The NBC Mystery Movie proved successful enough that both ABC and CBS attempted to jump on the umbrella series bandwaggon. The Men debuted on ABC in 1972 with three rotating series: Assignment Vienna, The Delphi Bureau, and Jigsaw. Assignment Vienna followed the adventures of Jake Webster (Robert Conrad), a man without a past who becomes part of a government organisation that works with Interpol and other European law enforcement agencies to fight crime around the world. The Delphi Bureau centred on the secret government agency of the same name, with Laurence Luckinbill as rumpled spy Glenn Garth Gregory (the series was created by Man From U.N.C.L.E. creator Sam Rolfe). Jigsaw focused on Lieutenant Frank Dain (James Wainwright) of the Missing Persons Bureau with the California State Police Department. The Men failed to catch on with audiences, facing stiff competition from Ironside on NBC and the Thursday Night Movie on CBS.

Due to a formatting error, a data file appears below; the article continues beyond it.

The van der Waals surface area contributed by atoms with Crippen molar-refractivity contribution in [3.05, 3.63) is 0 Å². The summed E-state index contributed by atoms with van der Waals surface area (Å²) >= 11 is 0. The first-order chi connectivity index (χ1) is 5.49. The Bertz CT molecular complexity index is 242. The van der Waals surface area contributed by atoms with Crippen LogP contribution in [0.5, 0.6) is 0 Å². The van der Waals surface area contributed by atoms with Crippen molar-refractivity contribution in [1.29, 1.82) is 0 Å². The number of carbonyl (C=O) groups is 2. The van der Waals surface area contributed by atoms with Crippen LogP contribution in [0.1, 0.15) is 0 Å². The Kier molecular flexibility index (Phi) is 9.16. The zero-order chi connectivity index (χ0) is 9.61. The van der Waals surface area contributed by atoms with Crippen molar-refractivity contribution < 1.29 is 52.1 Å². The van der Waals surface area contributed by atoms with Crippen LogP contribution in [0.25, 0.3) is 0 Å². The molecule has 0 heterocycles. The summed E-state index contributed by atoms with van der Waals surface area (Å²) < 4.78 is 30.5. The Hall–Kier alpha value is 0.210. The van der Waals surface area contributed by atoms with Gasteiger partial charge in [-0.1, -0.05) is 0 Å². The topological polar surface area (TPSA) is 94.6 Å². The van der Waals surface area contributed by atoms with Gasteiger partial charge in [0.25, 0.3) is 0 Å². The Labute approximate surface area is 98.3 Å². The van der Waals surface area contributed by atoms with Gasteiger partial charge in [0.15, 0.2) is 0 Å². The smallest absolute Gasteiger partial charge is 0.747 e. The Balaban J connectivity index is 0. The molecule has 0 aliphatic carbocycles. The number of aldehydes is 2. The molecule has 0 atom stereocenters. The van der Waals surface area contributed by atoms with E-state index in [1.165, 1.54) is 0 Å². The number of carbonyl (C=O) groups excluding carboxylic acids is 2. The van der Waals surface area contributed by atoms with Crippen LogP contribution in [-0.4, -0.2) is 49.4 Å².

That same season NBC tried another series similar to The Name of the Game with rotating stars. Search focused on Probe, a subsidiary of the World Securities Coroporation. Probe hired its agents to various governments, companies, and individuals to retrieve missing objects (jewels, money, documents) or people. Each agent was equipped with scanners which would transmit all kinds of information (everything from the agent's health to what the agent saw and heard) back to Probe headquarters. The agents were also in constant contact with Probe through a tiny transmitter implanted behind the ear. Burgess Meredith as V.C.R Cameron was the one constant in the series; Camerson was Probe's Controller, who watched over the computer room to which all information from the agents was transmitted. Hugh O'Brian played agent Hugh Lockwood (Probe One), who dealt in those cases not related to organised crime. Tony Franciosa played Nick Bianco (Omega Probe), who dealt with those cases involving organised crime or criminal activity. Doug McClure as C.R. Grover was designated "Standby Probe." In an emergency, he was the agent who was sent in. Search was a very high tech series for its time and its format of rotating stars set it apart from other shows on in the early Seventies. Perhaps for that reason, it failed to find an audience.